Heart failure education in the emergency department markedly reduces readmissions in un- and under-insured patients
BACKGROUND Heart failure (HF) readmissions are a longstanding national healthcare issue for both hospitals and patients. Our purpose was to evaluate the efficacy of a structured, educational intervention targeted towards un- and under-insured emergency department (ED) HF patients.
METHODS HF patients presenting to the ED for care were enrolled between July and December 2015 as part of an open label, interventional study, using a parallel observational control group. Eligible patients provided informed consent, had an established HF diagnosis, and were hemodynamically stable. Intervention patients received a standardized educational intervention in the ED waiting room before seeing the emergency physician, and a 30-day telephone follow-up. Primary and secondary endpoints were 30- and 90-day ED and hospital readmission rates, as well as days alive and out of hospital (DAOH) respectively.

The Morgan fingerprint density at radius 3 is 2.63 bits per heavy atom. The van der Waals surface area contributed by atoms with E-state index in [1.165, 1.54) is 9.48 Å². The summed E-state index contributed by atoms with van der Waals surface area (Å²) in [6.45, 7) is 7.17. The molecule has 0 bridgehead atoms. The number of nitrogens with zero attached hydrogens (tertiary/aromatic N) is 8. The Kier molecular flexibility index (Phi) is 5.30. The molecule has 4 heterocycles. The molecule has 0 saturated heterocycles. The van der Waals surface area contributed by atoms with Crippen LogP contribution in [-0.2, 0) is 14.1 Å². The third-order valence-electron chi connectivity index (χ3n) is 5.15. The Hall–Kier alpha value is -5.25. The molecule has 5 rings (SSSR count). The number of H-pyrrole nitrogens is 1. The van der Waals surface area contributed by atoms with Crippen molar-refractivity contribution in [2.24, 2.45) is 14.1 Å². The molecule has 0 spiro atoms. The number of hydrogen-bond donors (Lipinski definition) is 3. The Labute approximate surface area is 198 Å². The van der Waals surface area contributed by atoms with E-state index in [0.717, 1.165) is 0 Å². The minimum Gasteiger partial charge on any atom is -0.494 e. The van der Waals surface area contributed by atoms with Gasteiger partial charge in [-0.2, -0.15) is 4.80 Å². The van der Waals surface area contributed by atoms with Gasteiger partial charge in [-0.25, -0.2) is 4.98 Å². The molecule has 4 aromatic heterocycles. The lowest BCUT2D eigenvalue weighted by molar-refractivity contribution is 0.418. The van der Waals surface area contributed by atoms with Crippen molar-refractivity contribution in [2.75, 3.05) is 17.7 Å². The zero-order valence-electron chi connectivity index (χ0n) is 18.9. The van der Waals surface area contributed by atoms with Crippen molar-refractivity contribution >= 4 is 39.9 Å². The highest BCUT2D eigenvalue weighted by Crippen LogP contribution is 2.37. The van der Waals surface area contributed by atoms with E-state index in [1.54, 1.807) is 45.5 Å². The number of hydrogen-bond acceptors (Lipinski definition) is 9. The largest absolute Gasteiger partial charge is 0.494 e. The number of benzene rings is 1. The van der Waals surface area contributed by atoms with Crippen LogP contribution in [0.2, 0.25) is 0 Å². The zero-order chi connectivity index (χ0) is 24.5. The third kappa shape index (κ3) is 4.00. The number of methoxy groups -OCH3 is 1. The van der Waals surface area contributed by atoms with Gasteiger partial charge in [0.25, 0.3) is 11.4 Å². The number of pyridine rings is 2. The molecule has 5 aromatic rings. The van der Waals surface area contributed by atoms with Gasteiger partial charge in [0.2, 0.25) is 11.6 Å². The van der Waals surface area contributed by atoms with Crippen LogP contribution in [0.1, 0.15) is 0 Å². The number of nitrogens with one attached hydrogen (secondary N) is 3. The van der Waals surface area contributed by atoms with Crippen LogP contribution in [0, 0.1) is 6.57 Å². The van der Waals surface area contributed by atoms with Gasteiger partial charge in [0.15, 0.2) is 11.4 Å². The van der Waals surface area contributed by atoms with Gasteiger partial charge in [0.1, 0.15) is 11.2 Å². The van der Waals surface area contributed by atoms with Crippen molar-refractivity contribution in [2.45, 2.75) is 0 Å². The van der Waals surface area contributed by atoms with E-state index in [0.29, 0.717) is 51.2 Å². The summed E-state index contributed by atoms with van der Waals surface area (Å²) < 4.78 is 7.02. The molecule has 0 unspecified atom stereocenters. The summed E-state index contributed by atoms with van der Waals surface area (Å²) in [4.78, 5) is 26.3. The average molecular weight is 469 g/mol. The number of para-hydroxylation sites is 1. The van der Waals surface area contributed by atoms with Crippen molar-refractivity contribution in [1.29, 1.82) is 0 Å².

RESULTS Of the 94 patients enrolled, median age was 58.4 years; 40.4% were female, and 54.3% were African American. Intervention patients (n = 45) experienced a 47.8% and 45.3% decrease in ED revisits (P = 0.02&P < 0.001), and 60.0% and 47.4% decrease in hospital readmissions (P = 0.049&P = 0.007) in the 30 and 90 days pre- versus post-intervention respectively. Control patients (n = 49) had no change in hospital readmissions or 30-day ED revisits, but experienced a 36.6% increase in 90-day ED revisits (P = 0.03). Intervention patients also saw a 59.2% improvement in DAOH versus control patients (P = 0.03).
CONCLUSION An ED educational intervention markedly decreases ED and hospital readmissions in un- and under-insured HF patients.